It is notoriously difficult to prove certain claims in custody disputes. Often, the only available evidence may be the statements of the opposing party. Thus, it is often necessary to record a verbal conversation and to offer that conversation as evidence for the Court. Fortunately, the State of New Jersey is known as a “one-party” consent state. More specifically, it is legal to record an oral conversation when one party to the conversation consents in advance under the the New Jersey Wiretapping and Electronic Surveillance Act (“NJWESA”): [N.J.S.A. 2A:156A-3, et seq.]

Under the NJWESA, the party who consents may also be the party who is recording. Therefore, if you are part of a conversation, you can record it.

It should be noted that the Wiretap Act applies to wire, electronic, or oral communications, which is typically construed to include written electronic communications and sound recording (but not video).

Under limited circumstances, it is also legal to record a conversation involving your child even if you are not a party to the conversation. This exception to the general rule is known as “vicarious consent.” In short, the Court in State v. Diaz held that parents who secretly recorded a nanny engaged in physical abuse of their young child had not violated the Wiretap Act because they gave “vicarious consent” on behalf of the child. [State v. Diaz, 308 N.J. Super. 504 (App. Div. 1998).]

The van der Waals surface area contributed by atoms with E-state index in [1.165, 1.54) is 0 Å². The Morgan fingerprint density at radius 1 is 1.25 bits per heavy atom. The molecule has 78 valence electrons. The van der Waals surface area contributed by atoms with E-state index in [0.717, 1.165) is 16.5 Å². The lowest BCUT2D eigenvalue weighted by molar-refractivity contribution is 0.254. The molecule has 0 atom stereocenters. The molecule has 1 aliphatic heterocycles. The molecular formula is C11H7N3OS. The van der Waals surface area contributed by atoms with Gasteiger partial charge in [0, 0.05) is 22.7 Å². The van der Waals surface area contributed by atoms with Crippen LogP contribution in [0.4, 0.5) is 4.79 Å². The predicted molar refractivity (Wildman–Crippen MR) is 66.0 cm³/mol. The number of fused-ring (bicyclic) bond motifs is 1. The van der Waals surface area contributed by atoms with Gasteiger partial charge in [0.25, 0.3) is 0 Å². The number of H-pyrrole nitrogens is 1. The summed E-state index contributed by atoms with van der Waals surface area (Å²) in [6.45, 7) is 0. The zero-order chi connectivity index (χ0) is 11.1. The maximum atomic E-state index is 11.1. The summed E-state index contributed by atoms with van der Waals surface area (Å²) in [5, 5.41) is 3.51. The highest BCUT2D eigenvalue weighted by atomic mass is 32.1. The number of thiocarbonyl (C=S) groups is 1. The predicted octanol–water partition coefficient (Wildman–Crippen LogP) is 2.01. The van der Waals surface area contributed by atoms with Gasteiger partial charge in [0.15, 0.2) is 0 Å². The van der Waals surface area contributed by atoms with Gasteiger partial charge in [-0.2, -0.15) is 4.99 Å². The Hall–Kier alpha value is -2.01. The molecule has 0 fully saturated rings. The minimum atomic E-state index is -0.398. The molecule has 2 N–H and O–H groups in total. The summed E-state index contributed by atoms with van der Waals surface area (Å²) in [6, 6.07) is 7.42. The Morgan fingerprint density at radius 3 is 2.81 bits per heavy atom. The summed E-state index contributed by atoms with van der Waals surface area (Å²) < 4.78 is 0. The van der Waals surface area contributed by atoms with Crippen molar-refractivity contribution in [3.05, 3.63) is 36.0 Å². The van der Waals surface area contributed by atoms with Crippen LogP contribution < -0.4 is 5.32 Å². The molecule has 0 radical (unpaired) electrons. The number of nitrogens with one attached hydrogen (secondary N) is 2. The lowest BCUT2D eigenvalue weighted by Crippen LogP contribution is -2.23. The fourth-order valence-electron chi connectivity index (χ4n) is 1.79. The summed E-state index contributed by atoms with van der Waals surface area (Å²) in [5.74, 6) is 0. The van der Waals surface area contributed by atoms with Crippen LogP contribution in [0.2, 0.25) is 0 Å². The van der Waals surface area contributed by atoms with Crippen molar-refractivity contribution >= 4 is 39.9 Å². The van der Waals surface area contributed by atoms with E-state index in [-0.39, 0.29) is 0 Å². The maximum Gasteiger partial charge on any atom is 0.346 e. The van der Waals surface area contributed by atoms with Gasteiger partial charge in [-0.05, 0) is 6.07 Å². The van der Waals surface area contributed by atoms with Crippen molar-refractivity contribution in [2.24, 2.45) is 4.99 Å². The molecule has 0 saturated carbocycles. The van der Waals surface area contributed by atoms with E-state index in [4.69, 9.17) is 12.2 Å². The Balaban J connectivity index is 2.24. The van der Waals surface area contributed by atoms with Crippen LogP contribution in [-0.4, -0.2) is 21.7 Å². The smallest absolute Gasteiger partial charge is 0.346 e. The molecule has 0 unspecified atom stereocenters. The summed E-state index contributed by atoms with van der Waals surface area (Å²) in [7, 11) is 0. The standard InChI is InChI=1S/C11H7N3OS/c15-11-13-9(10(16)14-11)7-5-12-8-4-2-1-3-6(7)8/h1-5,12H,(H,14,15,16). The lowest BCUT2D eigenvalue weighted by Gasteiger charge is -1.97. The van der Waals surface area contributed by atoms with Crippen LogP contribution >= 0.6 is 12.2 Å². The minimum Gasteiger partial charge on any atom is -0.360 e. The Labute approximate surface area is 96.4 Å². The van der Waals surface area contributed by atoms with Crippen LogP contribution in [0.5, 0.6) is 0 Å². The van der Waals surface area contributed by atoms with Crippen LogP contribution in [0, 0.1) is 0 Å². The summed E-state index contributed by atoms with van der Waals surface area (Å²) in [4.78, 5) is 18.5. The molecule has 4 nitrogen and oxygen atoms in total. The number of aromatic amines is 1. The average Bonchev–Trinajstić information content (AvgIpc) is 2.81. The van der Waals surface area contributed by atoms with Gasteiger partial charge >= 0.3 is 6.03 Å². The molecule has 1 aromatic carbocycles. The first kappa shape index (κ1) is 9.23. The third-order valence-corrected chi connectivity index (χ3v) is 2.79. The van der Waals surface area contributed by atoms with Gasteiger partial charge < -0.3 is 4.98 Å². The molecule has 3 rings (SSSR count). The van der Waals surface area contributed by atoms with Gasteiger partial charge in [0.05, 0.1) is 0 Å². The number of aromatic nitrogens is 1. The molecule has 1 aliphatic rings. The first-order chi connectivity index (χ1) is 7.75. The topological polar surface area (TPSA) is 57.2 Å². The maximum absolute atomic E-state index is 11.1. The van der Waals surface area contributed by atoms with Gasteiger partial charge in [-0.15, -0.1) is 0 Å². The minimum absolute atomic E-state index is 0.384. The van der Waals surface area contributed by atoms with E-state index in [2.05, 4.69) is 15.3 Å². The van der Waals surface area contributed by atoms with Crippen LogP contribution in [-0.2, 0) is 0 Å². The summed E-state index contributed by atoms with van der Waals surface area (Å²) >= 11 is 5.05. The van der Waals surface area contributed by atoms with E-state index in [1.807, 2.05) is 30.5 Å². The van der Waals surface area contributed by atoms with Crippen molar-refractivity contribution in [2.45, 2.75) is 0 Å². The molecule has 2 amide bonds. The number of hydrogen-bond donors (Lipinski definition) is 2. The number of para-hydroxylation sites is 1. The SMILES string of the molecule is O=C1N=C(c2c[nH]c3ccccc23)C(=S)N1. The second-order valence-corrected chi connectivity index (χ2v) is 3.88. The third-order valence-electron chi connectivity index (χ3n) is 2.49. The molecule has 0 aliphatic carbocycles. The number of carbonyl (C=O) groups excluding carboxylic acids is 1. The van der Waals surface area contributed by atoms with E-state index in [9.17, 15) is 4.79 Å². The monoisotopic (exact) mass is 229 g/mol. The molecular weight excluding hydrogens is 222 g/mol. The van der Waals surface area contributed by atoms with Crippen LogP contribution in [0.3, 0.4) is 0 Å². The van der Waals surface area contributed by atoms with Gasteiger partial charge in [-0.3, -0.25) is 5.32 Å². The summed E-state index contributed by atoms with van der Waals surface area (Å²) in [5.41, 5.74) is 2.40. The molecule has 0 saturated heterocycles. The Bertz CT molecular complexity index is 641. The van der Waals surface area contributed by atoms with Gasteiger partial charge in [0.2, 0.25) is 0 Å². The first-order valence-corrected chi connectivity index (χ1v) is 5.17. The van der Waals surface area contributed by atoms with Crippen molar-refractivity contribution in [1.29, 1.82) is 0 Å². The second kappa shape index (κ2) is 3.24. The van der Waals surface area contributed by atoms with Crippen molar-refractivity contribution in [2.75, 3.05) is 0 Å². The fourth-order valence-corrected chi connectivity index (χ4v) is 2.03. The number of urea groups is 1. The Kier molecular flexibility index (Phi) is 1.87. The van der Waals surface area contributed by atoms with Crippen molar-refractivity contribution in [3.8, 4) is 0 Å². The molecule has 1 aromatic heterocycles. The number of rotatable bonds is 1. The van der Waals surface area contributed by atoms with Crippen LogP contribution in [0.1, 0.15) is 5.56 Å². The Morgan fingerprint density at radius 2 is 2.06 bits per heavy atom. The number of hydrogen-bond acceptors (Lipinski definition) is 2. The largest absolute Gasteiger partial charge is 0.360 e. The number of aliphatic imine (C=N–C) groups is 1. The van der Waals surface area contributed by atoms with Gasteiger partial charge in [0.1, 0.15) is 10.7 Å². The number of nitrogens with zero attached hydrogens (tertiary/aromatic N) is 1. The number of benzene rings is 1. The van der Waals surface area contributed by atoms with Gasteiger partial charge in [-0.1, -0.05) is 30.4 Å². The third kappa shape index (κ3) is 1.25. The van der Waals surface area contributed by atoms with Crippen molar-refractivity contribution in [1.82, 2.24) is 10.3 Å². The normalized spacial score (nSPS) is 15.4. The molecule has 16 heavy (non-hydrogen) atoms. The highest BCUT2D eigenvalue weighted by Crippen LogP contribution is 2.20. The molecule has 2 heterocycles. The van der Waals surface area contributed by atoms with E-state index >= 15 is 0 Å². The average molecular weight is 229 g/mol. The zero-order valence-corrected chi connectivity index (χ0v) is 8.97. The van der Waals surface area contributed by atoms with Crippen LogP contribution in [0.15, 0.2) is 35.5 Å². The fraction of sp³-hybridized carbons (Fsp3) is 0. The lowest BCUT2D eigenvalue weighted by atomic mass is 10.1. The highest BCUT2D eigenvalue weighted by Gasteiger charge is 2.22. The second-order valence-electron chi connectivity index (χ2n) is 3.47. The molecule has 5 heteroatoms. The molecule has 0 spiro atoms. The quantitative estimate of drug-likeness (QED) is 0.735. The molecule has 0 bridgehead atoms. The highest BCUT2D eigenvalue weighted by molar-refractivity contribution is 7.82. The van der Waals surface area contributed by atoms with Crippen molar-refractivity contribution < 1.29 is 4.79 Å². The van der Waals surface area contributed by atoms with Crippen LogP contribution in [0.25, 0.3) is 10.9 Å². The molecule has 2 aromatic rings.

“‘Vicarious consent’ is bottomed on the need to act in the best interests of the child. It is not, however, a sweeping exemption, and blanket allegations of “best interests” simply will not suffice to render vicarious consent permissible under our Wiretap Act. On the contrary, what is required is a good faith basis that it is objectively reasonable for believing that consent on behalf of the minor to taping is necessary and in the best interest of the child.” [D’Onofrio v. D’Onofrio, 344 N.J. Super. 147, 156 (App. Div. 2001).]

Evidence gathered in violation of the New Jersey Wiretap Act may be suppressed in any proceeding. [N.J.S.A. 2A:156A-21.]

You can read more about custody in New Jersey here: [Guide to Custody.]